Iran’s nuclear program: The urgency of this threat is still rather low in 2020, but its future potential severity is far higher. Israel must prepare itself for the most extreme scenario, despite its low immediacy, of Iran achieving a breakthrough on its way to a nuclear bomb. Israel must simultaneously plan for two more realistic scenarios: A renewal of negotiations on the Iran nuclear deal (a low possibility given Soleimani’s death) and the start of the “slow crawl” towards the bomb. Both scenarios require deep understanding and joint plans, including a military one, with the United States. War in the South: A potential flare-up between Hamas and Israel remains high, despite the ongoing efforts to reach a long-term agreement for calm. In any event, the threat of an escalation along Israel’s southern border is far lower than in the north. If Israel and Hamas do not implement an agreement, the possibility of wide-scale military confrontation in the Gaza Strip rises – a confrontation for which neither side has any real desire. If such a battle occurs, Israel must be quick and maneuverable, focusing on the Hamas military wing, destroying the entire organization and conquering the enclave – and ultimately ending the flareup with diplomatic mediation resulting in a strong position for Israel.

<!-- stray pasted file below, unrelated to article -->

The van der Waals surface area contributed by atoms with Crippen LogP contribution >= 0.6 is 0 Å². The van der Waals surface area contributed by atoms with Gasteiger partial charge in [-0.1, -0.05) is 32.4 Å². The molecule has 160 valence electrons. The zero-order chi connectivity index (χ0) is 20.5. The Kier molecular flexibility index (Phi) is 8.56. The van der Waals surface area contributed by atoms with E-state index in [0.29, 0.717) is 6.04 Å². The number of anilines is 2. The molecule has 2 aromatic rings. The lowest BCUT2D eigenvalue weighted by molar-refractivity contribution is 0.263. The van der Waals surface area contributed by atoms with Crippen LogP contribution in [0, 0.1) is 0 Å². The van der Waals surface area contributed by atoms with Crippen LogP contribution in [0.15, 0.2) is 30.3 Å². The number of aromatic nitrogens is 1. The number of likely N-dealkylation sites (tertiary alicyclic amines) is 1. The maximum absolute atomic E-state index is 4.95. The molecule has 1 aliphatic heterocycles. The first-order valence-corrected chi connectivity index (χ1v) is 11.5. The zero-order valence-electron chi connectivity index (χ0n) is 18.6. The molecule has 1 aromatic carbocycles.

The Palestinians: The institute again urges the government to attempt to restart the peace negotiations. If this fails, steps must be taken to preserve the country’s image as a Jewish, democratic, safe and moral nation. Preparations for the day after Palestinian President Mahmoud Abbas steps down are necessary, so is the continued endorsement of economic development in the Palestinian Authority. The institute sees great importance in the long-held publication of President Donald Trump’s self-styled “Deal of the Century” Mideast peace proposal.